In his opening comments, Kasich discussed his platform, which includes balancing the national budget, rebuilding military defense, and bringing together a coalition for counterterrorism to provide joint intelligence — a pressing political matter to Kasich in light of the ISIS attacks on Paris just five days prior to the event.

“We’re not facing a lone-wolf or a small group of people, but a group that’s intent on destroying our very way of life,” said Kasich.

This “shoulder-to-shoulder” community of nations, to Kasich, would be similar to the one present during the Gulf War to protect the “Western ethic.”

“It means that our lives matter. It means that our lives make a difference. It’s about free speech, equality of women, it’s about hope and it’s about faith,” said Kasich. “It’s about a brighter future for our children and our grandchildren.”

The live-interview portion of the series between Kasich and Robertson focused on a wide-range of issues such as education, cyber security, rehabilitation programs for non-violent felons, caring for the mentally ill, and tax reform.

He claims that his current policy is what drove his second term election in a state with a history of voting Democratic.

“I think that’s for two reasons: jobs, and the fact that people have hope. When your credit and pensions are strong, when you’re looking to help the mentally ill, non-violent felons and the working poor, people say that, ‘maybe this guy cares about me a little bit,'” said Kasich. “I know he’s a politician. But maybe he gets me.”

Following the live-interview, Brody offered questions from the audience regarding U.S.-Israel relations, student debt and immigration.

Kasich, who announced his candidacy for the Republican presidential nomination in July, 2015, was first elected as Ohio governor in 2010, and re-elected in 2014. Additionally, he has served nine terms in the U.S. House of Representatives, from 1989 to 2001. This was Kasich’s second visit to Regent, having joined the 2009 Clash of the Titans® debate, “America’s Future: Can Capitalism Survive?”


Recent Events

Regent University Celebrates 10 Years with Admiral Vern Clark

Admiral Vern Clark Friends and leadership of Regent University gathered to celebrate the work and legacy of Admiral Vern Clark (USN, Ret.).

Clark has served as distinguished professor of Regent’s School of Business & Leadership (SBL) and the Robertson School of Government (RSG) for ten years.

“He has a mind like a steel trap, he’s insightful and he cuts right to the heart of the matter,” said Regent founder, chancellor and CEO, Dr. M.G. “Pat” Robertson. “He sits on many important boards, yet he gives his time to us here at Regent. We’re honored that he is a part of this community.”

Clark said that he appreciated Robertson’s confidence he had in him 10 years ago when his time at Regent had only just begun.

“From the beginning this has just been really special,” said Clark. “I believe in the purpose and calling in this place, and the purpose of this institution.”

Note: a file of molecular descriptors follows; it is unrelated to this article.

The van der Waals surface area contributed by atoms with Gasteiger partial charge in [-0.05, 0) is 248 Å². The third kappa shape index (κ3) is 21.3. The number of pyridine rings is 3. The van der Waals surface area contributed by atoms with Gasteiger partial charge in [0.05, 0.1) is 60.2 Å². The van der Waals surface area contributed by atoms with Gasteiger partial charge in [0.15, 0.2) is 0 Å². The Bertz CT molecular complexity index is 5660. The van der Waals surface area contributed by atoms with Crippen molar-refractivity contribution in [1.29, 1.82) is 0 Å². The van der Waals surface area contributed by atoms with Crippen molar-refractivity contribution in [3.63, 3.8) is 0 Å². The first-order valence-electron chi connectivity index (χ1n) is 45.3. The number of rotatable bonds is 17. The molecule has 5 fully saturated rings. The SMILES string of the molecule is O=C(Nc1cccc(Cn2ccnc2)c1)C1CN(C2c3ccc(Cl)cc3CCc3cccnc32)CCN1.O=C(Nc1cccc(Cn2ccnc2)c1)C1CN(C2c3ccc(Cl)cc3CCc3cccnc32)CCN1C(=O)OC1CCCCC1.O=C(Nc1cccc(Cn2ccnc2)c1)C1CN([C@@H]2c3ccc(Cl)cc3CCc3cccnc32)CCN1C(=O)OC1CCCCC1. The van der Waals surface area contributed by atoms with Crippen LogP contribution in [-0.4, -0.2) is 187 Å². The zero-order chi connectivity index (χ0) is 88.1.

At Regent, Clark expressed one of his true loves: interacting with people, especially in the lives of young people – his students.

“I get the thrill of seeing the twinkle in their eyes, and I love it when the light goes on,” said Clark.

His love of serving people expands beyond students, and spreads to Regent’s faculty and staff as well, according to executive vice president for Academic Affairs, Dr. Gerson Moreno- Riaño.

“He’s a man of great patience and great humility, with a commanding presence and voice,” said. Moreno-Riaño. “Thank you for your love of people. We are better today for your 10 years of service.”

Dr. Doris Gomez, dean of Regent’s School of Business & Leadership, spoke of her witness of Clark’s decade-long leadership, explaining that “like water reflects the face, one’s life reflects the heart” (Proverbs 27:19).

“What a privilege it is to stand here before you and thank you for your years of service, not only to our country, but to our university,” said Gomez. “As I reflect on your time, and observe you as a leader, you know that leadership is not just about the qualities of the mind, but also of the heart. Your legacy will always be that of light.”

RSG associate dean, Dr. Mary Manjikian, said she appreciated Clark’s model as a teacher and his spirited and open character traits.

“We’ve loved having his insights over the years,” said Manjikian. “And we hope for many more.”

Regent University Welcomes Delegate Scott Taylor to ELS Series

Virginia General Assembly Delegate Scott Taylor at Regent University's Executive Leadership Series.

To former Navy SEAL and Virginia General Assembly Delegate Scott Taylor, life is like a chess game.

“It’s not very linear,” he told attendees of Regent University’s Executive Leadership Series (ELS) luncheon on Tuesday, November 10. “Big things can happen from little decisions.”

In fact, within the first two moves of a game, there can be 200,000 tiny decisions to lead to a victory. Taylor witnessed this phenomenon he calls “clarity in the chaos” as a child, when he made his very first move on the board.